LulzSec Funny Security?


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Password Security and Hackers:

There is a new Internet group making news for itself called LulzSec. The self proclaimed merry pranksters have brought forth a new level of hacking (PBS, Infragaurd) and lower targets such as websites aimed at “adult entertainment”. What makes these hackers different than other groups out there? They are in it for the “lulz”. They don’t care about who or what they do, as long as they find it funny.

Today they release a list of 25,000 email and password combinations from an adult website. Then using the power of Twitter, they convinced internet users worldwide to create havoc with the list. Many people are now logging into Hotmail, Gmail, and Facebook accounts with the username and passwords provided by LulzSec.

What does this mean to us as IT professionals? This is a good time to remind our clients and users of the importance of password policies. Not only password policies, but also “good password habits”. We too often focus on the basic IT mainline of password complexity, change your password ever X number of days, don’t use your relatives’ names. What are we forgetting when we educate our users on passwords and password polices?

As demonstrated today, password security goes beyond just having a complex password and changing it at a predetermined time. Password security is not using the same password on your work computer as your Facebook account. Use a different password for the different things you do in life. Internet banking, social networking, and your work accounts should all have passwords that are complex, and different from each other. Password reset questions should be carefully chosen, as demonstrated on how Sarah Palins Yahoo account was compromised. If it ask where you went to school, perhaps a nickname, or a street address would be a better choice instead of the name of the school.

Password security is a complex subject. If the CEO of the company uses the same password on Gmail as his work password, and Gmail is compromised, his companies network is now suspect. If the accountant uses their work email address for their Facebook account, and the password is the same as the Facebook password, the whole world could potentially have the accountants OWA password. This is the new age of social engineering. As IT professionals, we need to help educate our clients that they need to protect their networks from attacks like this. Remind them of the acceptable use agreements and that work email accounts should not be used for social networking sites. Inform them of the potential consequences of having the same password for ITunes, Facebook, and the work account.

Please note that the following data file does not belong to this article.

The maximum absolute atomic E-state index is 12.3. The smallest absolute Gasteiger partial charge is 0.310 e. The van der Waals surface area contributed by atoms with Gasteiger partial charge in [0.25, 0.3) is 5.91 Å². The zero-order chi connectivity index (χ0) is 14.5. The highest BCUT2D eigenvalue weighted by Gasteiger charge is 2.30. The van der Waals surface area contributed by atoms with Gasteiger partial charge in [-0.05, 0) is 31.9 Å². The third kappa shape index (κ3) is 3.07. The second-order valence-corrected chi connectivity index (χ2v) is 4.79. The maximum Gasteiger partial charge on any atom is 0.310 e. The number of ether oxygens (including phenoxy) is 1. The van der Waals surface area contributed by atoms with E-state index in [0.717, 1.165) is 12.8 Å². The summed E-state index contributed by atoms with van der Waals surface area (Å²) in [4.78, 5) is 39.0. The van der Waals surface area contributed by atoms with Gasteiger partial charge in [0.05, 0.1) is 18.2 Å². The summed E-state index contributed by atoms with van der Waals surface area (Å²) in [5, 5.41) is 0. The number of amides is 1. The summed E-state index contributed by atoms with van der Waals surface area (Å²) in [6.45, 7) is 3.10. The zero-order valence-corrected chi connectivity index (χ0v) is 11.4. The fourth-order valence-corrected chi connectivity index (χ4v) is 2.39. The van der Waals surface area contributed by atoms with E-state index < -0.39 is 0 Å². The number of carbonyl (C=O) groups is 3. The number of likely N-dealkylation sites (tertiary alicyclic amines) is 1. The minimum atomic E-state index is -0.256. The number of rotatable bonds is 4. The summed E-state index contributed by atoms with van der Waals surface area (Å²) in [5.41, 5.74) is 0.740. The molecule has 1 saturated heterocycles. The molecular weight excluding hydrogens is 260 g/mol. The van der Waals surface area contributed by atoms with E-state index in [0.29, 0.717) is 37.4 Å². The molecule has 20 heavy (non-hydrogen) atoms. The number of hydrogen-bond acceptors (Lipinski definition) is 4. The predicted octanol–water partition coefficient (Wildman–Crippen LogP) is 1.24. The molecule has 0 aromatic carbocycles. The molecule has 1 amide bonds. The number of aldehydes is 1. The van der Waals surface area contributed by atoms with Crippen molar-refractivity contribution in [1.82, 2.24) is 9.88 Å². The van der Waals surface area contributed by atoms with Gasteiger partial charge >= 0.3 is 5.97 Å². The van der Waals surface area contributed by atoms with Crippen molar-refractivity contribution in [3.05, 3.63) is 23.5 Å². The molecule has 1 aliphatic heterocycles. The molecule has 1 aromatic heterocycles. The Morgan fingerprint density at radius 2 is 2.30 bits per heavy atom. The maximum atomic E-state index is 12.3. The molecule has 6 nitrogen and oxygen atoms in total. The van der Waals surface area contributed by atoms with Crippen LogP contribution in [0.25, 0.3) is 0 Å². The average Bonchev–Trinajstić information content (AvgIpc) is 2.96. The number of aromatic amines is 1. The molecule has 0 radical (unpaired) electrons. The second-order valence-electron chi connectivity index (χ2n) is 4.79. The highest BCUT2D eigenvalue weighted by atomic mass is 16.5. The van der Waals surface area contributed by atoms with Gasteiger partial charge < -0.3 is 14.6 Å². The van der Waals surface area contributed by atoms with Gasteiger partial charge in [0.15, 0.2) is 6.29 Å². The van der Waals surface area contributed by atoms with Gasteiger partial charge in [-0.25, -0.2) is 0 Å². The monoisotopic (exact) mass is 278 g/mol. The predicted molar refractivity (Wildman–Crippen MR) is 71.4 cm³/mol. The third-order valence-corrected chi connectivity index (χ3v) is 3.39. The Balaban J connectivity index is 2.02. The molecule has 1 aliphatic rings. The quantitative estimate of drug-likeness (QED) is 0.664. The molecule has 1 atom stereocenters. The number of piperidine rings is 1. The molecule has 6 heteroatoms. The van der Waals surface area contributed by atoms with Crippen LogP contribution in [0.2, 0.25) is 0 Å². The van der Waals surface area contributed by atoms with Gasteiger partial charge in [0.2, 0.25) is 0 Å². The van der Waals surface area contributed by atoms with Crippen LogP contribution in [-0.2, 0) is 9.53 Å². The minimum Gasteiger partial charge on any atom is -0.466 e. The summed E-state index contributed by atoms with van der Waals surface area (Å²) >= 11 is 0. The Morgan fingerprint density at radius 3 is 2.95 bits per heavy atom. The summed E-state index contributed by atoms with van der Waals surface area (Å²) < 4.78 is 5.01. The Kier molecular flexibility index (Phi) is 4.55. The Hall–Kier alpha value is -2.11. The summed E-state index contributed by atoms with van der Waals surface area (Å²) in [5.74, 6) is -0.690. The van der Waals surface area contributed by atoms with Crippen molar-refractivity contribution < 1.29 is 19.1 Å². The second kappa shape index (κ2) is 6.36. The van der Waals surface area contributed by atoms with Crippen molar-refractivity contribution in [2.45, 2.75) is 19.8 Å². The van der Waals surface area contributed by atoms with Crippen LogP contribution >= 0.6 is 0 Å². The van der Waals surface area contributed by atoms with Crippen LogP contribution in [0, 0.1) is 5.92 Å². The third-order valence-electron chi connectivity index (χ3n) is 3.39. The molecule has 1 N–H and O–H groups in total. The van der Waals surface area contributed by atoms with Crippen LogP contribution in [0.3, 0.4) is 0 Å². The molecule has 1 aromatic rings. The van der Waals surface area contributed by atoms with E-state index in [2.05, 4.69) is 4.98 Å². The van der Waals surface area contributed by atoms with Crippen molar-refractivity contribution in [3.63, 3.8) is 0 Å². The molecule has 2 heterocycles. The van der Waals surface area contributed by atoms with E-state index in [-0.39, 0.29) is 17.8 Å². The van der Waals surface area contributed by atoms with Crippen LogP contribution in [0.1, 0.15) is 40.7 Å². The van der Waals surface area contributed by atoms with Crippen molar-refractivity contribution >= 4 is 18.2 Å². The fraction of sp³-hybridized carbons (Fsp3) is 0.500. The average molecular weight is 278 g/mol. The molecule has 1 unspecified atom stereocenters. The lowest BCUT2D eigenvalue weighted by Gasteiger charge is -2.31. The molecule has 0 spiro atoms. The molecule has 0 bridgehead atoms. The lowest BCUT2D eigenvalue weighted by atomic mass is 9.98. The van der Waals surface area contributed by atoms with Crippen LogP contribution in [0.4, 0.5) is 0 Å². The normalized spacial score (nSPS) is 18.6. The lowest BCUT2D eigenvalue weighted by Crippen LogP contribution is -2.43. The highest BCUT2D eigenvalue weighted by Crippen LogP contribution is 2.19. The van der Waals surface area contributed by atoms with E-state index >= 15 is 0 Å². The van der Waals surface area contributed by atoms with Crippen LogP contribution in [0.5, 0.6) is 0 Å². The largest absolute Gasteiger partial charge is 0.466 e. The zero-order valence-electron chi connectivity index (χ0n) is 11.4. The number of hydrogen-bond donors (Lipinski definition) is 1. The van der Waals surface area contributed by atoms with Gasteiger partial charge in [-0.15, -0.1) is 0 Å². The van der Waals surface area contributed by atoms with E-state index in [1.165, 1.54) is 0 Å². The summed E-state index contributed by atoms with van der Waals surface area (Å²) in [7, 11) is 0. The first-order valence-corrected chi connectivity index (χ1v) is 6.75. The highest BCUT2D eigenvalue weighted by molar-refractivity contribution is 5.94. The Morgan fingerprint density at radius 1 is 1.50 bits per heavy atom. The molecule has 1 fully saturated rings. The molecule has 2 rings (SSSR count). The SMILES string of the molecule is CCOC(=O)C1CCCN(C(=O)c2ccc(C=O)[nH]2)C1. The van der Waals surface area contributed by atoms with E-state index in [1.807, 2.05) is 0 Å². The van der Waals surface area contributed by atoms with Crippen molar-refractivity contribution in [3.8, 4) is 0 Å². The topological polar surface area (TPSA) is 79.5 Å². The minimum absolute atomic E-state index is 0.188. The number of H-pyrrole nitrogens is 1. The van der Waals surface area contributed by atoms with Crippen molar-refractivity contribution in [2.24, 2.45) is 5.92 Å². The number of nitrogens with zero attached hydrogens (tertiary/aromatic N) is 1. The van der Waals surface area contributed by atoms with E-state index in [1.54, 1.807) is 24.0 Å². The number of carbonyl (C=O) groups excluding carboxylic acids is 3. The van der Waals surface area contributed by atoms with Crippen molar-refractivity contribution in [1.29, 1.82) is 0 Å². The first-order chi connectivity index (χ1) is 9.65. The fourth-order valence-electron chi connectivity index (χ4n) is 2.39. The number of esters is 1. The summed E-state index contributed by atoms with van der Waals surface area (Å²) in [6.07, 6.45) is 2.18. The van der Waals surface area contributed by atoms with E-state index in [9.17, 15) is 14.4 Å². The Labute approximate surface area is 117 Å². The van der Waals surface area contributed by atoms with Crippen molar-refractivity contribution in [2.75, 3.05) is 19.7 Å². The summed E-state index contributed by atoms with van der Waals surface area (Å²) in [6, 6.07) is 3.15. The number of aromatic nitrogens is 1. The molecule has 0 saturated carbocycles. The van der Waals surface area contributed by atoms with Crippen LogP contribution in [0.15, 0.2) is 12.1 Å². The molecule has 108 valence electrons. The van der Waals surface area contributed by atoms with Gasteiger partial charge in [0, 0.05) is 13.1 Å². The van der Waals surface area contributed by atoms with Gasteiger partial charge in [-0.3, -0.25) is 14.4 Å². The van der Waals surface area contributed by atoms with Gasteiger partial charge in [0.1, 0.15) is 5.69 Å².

The responsibility of password security is also on our hands. The ability of these email address and password being released was because the database was stored in clear text. Review your line of business applications. Make sure that you understand the database model and how it stores users and password. Make sure it is SSL secured. Disable SSL 2.0 on your public facing web servers. Verify that all security patches are applied to all applications, especially Internet facing applications. Sony’s database was compromised by a very simple SQL injection script.

This breech was done “for the LULZ”. Password security is not a funny thing. This hacking group has shown that they don’t care about anyone, and no site seems to be immune to their brand of hacking. What site will they hit next? Could it be Gmail of Facebook? Or some smaller site like your local Chamber Of Commerce? Do you use the same password when you registered at the local Chamber of Commerce site? If you did, do you know if they store that user/pass combination in clear text? Is their site secure against cross site scripting? Protect yourself, and your clients. Use strong, complex passwords that are different from each other. Don’t put yourself in a position where if your Twitter account is compromised, that now your Domain Admin password is published on the Internet for all to see.

Jeremy Anderson

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